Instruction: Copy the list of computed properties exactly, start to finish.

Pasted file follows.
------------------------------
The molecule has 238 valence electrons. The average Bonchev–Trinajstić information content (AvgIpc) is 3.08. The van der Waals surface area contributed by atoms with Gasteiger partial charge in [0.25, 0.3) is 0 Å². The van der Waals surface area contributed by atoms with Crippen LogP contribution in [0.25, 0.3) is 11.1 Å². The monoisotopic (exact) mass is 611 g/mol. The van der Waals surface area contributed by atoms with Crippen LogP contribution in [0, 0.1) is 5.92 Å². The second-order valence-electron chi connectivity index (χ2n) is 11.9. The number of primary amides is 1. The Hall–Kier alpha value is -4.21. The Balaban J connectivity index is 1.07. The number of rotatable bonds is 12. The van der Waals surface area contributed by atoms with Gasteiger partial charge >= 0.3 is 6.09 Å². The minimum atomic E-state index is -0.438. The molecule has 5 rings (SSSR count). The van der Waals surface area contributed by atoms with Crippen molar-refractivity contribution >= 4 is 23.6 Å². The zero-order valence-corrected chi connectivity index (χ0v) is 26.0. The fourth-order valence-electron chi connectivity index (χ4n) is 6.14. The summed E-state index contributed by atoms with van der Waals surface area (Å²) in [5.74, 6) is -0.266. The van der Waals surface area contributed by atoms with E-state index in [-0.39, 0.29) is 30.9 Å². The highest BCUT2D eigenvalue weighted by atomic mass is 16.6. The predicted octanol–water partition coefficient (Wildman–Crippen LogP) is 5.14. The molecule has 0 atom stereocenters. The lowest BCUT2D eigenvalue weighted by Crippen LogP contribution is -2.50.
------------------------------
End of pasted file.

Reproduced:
The molecule has 238 valence electrons. The average Bonchev–Trinajstić information content (AvgIpc) is 3.08. The van der Waals surface area contributed by atoms with Gasteiger partial charge in [0.25, 0.3) is 0 Å². The van der Waals surface area contributed by atoms with Crippen LogP contribution in [0.25, 0.3) is 11.1 Å². The monoisotopic (exact) mass is 611 g/mol. The van der Waals surface area contributed by atoms with Crippen LogP contribution in [0, 0.1) is 5.92 Å². The second-order valence-electron chi connectivity index (χ2n) is 11.9. The number of primary amides is 1. The Hall–Kier alpha value is -4.21. The Balaban J connectivity index is 1.07. The number of rotatable bonds is 12. The van der Waals surface area contributed by atoms with Gasteiger partial charge >= 0.3 is 6.09 Å². The minimum atomic E-state index is -0.438. The molecule has 5 rings (SSSR count). The van der Waals surface area contributed by atoms with Crippen molar-refractivity contribution >= 4 is 23.6 Å². The zero-order valence-corrected chi connectivity index (χ0v) is 26.0. The fourth-order valence-electron chi connectivity index (χ4n) is 6.14. The summed E-state index contributed by atoms with van der Waals surface area (Å²) in [5.74, 6) is -0.266. The van der Waals surface area contributed by atoms with E-state index in [-0.39, 0.29) is 30.9 Å². The highest BCUT2D eigenvalue weighted by atomic mass is 16.6. The predicted octanol–water partition coefficient (Wildman–Crippen LogP) is 5.14. The molecule has 0 atom stereocenters. The lowest BCUT2D eigenvalue weighted by Crippen LogP contribution is -2.50.